A New Culinary Approach for Steelhead and Salmon in Snake and Columbia Rivers

 

The current EPA plan for Washington and Oregon rivers leaves spawning salmon and steelhead in hot water. However, with local restaurants reopening and eager to reclaim clientele, the Washington Piscatorial Restaurant Association has embraced this as a means to deliver “naturally, organically cooked fish” to Washington and Oregon restaurateurs, according to J. Kenji López-Alt. López-Alt, noted for his keen culinary insights, called this “the best sous vide hack, ever!”

In warmer months of the year (July-September), temperatures in the Columbia and Snake rivers rise. EPA’s research found that some sections of the rivers regularly reach up to 74 degrees. “No need to purchase all that expensive cooking gear when one can now just gather the perfectly prepared fish along the banks of the river,” exclaimed López-Alt.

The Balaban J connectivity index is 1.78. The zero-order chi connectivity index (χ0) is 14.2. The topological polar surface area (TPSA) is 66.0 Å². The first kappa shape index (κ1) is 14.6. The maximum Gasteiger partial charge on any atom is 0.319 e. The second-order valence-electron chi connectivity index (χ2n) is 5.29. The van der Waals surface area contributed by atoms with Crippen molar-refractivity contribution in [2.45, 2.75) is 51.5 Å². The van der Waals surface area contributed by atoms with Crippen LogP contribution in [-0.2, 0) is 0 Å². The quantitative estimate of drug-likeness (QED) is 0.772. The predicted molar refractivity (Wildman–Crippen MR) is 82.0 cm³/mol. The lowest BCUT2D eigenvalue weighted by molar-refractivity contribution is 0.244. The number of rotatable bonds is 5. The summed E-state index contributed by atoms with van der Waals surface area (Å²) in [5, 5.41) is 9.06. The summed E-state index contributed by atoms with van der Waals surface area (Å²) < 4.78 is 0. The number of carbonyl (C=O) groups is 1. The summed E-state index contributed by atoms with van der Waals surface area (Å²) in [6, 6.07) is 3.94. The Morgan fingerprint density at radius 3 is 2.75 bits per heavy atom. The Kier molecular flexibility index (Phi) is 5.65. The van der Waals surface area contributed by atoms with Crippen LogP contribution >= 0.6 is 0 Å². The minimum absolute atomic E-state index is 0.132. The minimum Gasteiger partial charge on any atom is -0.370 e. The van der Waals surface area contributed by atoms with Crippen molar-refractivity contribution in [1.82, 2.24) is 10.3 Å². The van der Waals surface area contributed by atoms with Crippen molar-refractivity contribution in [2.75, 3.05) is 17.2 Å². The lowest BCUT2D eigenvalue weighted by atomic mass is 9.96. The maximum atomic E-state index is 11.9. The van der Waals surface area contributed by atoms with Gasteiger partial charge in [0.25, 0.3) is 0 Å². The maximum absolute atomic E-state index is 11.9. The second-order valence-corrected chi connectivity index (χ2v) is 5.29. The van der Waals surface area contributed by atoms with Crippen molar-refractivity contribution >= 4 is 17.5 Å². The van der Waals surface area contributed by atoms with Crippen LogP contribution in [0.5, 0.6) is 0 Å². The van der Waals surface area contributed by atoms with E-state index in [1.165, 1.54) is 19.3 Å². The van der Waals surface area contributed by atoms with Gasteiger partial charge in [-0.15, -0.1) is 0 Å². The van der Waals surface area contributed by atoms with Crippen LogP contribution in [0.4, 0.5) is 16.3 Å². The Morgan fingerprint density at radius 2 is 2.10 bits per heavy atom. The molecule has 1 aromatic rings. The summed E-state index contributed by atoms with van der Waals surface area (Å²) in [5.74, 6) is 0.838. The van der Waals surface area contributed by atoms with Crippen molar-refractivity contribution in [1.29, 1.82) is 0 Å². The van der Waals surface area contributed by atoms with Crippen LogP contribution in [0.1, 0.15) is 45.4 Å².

When questioned as to why the water was now perfect for such cooking techniques, López-Alt pointed to all those dams on the map of these rivers. “Those Bureau of Reclamation engineers really hit the sweet spot-on temperature increases when designing the dams and the resulting impoundments,” he explained, “a good chef would never overcook steelhead or salmon.”

When asked about the hydroelectric power produced from the dams, López-Alt scoffed and retorted, “I only cook over natural gas; electric is so unacceptable – better for mining cryptocurrency.”

2 thoughts on “A New Culinary Approach for Steelhead and Salmon in Snake and Columbia Rivers

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